Translate the business need to problem prediction
The process of deciding what to predict -- or “Prediction Engineering” -- is the most significant factor in data science expectations falling short. Companies frequently build predictive models that cannot be operationalized for the use case they were designed to address. The reality is that obtaining value from data science isn’t just picking what to solve, it’s how you solve it.
Throughout a data science project, organizations must ask, “How will a prediction be used?” When predictive models fail to make it to production, the loss isn’t just months of work without a return on that investment -- it’s also the cost of a missed opportunity.
Experiment with new predictive models
Prediction Engineering frequently uncovers many approaches to address a business’ needs. You should pick one to get underway, but you will find down the road that other ideas have value.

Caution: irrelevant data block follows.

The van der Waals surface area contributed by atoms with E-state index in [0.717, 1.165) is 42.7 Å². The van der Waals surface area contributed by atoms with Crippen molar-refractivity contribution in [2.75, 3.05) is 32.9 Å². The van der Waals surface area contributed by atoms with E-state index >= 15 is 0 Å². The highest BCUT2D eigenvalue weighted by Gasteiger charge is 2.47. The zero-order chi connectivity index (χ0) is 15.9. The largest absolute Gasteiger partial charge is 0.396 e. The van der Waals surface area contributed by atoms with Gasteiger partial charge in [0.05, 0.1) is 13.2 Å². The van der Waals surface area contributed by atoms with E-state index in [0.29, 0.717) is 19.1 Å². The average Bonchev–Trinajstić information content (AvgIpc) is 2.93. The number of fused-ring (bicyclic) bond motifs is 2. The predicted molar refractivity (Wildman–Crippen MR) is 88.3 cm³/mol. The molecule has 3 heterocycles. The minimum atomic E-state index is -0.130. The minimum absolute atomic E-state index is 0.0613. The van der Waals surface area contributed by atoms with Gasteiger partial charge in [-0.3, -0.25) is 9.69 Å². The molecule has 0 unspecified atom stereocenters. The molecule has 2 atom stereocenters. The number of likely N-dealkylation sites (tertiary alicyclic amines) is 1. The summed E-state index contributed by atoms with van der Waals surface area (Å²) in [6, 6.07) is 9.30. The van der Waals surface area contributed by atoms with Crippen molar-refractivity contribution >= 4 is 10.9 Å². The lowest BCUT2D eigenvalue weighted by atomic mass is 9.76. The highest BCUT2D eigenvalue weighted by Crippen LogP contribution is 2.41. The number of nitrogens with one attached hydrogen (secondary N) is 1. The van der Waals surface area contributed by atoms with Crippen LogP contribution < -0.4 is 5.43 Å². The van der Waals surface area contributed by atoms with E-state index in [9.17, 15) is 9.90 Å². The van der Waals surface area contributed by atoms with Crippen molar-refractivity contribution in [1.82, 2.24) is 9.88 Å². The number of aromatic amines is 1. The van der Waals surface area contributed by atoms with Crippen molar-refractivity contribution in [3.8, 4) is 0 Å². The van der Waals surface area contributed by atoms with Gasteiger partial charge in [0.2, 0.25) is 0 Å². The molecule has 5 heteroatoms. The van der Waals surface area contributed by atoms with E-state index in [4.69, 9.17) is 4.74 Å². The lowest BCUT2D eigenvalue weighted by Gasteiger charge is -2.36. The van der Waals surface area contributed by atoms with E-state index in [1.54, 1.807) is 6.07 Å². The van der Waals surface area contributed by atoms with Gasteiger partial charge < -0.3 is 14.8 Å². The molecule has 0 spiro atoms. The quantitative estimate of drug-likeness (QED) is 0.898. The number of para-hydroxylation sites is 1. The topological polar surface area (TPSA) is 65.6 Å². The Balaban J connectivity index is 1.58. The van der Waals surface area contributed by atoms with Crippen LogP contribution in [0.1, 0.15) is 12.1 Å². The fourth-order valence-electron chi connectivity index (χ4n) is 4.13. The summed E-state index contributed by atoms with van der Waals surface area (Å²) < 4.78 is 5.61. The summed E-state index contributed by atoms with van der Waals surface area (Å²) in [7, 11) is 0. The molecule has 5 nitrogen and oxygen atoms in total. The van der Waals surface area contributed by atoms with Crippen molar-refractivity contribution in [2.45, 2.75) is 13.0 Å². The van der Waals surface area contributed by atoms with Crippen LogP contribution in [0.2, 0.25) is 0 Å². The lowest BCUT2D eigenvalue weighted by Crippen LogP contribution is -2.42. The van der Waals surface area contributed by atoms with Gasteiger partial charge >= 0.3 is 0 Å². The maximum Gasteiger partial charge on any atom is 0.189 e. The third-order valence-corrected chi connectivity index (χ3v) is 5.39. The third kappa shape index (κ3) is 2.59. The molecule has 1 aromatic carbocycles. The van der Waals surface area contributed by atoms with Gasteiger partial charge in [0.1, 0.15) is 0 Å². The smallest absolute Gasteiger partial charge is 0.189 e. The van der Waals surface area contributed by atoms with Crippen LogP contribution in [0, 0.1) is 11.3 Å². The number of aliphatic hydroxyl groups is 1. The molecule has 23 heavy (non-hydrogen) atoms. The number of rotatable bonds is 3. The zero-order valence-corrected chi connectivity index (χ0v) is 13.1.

The key to extracting the most from your data is to find untapped opportunities first rather than fine-tuning every last improvement in an existing model. Companies frequently build an initial predictive model and then become convinced that it must be improved before proceeding. However, we’ve realized that optimization is often premature.
Get the right people involved in the process
Placing tools into the hands of the right people makes a significant difference in the return on investment from data science investments. The struggle to get the right people involved manifests in two ways.
The first scenario arises when a company has brilliant data scientists, but fails to transfer discoveries into production. The second scenario is that a company delivers a product or service effectively, but doesn’t have a data science team to engage.
By using advances in automation technology, those responsible for delivering value can be enabled directly to participate in the data science process. In the two years since it was demonstrated that automation technology can reach human performance levels, we’ve seen first-hand that people who have never built predictive models can solve real business problems using new technology -- and do it both simply and efficiently.